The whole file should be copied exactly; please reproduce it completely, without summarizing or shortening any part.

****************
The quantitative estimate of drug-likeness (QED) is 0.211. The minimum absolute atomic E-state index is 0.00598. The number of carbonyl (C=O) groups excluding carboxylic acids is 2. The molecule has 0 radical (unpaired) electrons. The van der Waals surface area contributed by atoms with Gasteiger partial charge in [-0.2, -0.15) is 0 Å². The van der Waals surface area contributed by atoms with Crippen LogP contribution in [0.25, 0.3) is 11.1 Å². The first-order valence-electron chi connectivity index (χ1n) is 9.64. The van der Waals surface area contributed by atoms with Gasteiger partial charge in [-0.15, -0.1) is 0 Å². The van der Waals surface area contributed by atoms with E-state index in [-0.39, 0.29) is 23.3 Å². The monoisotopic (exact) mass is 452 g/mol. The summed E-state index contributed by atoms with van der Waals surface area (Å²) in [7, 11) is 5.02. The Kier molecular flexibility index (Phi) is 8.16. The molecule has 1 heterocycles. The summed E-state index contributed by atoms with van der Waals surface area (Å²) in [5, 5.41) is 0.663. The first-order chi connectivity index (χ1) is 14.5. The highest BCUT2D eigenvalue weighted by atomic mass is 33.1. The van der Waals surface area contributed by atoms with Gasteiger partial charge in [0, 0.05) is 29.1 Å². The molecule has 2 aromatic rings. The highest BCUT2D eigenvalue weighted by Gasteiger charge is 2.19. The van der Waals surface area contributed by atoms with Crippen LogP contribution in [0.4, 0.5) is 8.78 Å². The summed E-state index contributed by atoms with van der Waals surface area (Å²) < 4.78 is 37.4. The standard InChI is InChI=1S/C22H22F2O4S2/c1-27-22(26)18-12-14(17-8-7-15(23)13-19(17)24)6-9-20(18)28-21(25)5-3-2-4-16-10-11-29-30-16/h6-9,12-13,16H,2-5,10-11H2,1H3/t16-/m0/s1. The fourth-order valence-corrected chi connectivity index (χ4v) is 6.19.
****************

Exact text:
The quantitative estimate of drug-likeness (QED) is 0.211. The minimum absolute atomic E-state index is 0.00598. The number of carbonyl (C=O) groups excluding carboxylic acids is 2. The molecule has 0 radical (unpaired) electrons. The van der Waals surface area contributed by atoms with Gasteiger partial charge in [-0.2, -0.15) is 0 Å². The van der Waals surface area contributed by atoms with Crippen LogP contribution in [0.25, 0.3) is 11.1 Å². The first-order valence-electron chi connectivity index (χ1n) is 9.64. The van der Waals surface area contributed by atoms with Gasteiger partial charge in [-0.15, -0.1) is 0 Å². The van der Waals surface area contributed by atoms with E-state index in [-0.39, 0.29) is 23.3 Å². The monoisotopic (exact) mass is 452 g/mol. The summed E-state index contributed by atoms with van der Waals surface area (Å²) in [7, 11) is 5.02. The Kier molecular flexibility index (Phi) is 8.16. The molecule has 1 heterocycles. The summed E-state index contributed by atoms with van der Waals surface area (Å²) in [5, 5.41) is 0.663. The first-order chi connectivity index (χ1) is 14.5. The highest BCUT2D eigenvalue weighted by atomic mass is 33.1. The van der Waals surface area contributed by atoms with Gasteiger partial charge in [0, 0.05) is 29.1 Å². The molecule has 2 aromatic rings. The highest BCUT2D eigenvalue weighted by Gasteiger charge is 2.19. The van der Waals surface area contributed by atoms with Crippen LogP contribution in [0.4, 0.5) is 8.78 Å². The summed E-state index contributed by atoms with van der Waals surface area (Å²) < 4.78 is 37.4. The standard InChI is InChI=1S/C22H22F2O4S2/c1-27-22(26)18-12-14(17-8-7-15(23)13-19(17)24)6-9-20(18)28-21(25)5-3-2-4-16-10-11-29-30-16/h6-9,12-13,16H,2-5,10-11H2,1H3/t16-/m0/s1. The fourth-order valence-corrected chi connectivity index (χ4v) is 6.19.